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J Am Geriatr Soc. 2012 Jun;60(6):1128-34. doi: 10.1111/j.1532-5415.2012.03956.x.

Predicting Alzheimer's disease: neuropsychological tests, self-reports, and informant reports of cognitive difficulties.

Author information

1
Department of Psychology, Brooklyn College and The Graduate Center, City University of New York, Brooklyn, New York 11210, USA. lrabin@brooklyn.cuny.edu

Abstract

OBJECTIVES:

To investigate the independent and combined contributions to the risk of Alzheimer's disease (AD) of three important domains of cognitive assessment: neuropsychological measurement, self-reports, and informant reports.

DESIGN:

Longitudinal, community-based sample.

SETTING:

Einstein Aging Study.

PARTICIPANTS:

Six hundred twenty-seven individuals without dementia aged 70 and older systematically recruited from the Bronx, New York.

MEASUREMENTS:

Comprehensive assessment included neurological examination, behavioral questions, and neuropsychological testing. AD diagnoses were based on Diagnostic and Statistical Manual of Mental Disorders, Fourth Edition, criteria assigned at a multidisciplinary consensus case conference. The major statistical analyses used Cox proportional hazards models (with age as the time scale) adjusted for sex, education, and depressive symptoms.

RESULTS:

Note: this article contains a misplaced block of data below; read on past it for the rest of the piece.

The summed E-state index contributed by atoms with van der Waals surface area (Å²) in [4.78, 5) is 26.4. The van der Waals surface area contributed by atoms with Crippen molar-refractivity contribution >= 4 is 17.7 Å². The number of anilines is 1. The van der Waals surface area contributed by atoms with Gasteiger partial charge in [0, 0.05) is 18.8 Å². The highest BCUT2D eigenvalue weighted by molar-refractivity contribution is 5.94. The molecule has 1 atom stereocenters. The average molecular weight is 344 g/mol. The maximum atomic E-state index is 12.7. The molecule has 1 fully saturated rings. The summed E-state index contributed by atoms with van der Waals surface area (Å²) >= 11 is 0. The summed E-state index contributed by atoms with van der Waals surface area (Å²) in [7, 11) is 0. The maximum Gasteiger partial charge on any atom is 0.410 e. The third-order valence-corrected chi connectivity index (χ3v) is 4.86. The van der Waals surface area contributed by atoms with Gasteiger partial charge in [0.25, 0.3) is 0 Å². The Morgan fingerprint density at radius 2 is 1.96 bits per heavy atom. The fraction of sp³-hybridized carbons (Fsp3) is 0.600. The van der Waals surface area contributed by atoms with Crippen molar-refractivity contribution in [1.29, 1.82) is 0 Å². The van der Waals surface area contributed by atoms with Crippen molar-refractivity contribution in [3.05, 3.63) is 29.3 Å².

Forty-eight participants developed incident AD during a median of 3.3 years of follow-up. Self- and informant reports of cognitive status and baseline scores on tests of episodic memory and psychomotor speed predicted the onset of AD, but in models examining all the variables simultaneously, only the episodic memory tests and informant reports were associated with risk of AD. A likelihood ratio test confirmed the incremental effect of informant reports in addition to the neuropsychological test scores (P = .03).

CONCLUSION:

Informant ratings improved the prediction of AD conversion in addition to objective memory impairment in older adults without dementia. Combining these cognitive measures may provide a useful, empirical method for identifying individuals at high risk of future AD.

PMID:
22690986
PMCID:
PMC3375855
DOI:
10.1111/j.1532-5415.2012.03956.x
[Indexed for MEDLINE]
Free PMC Article

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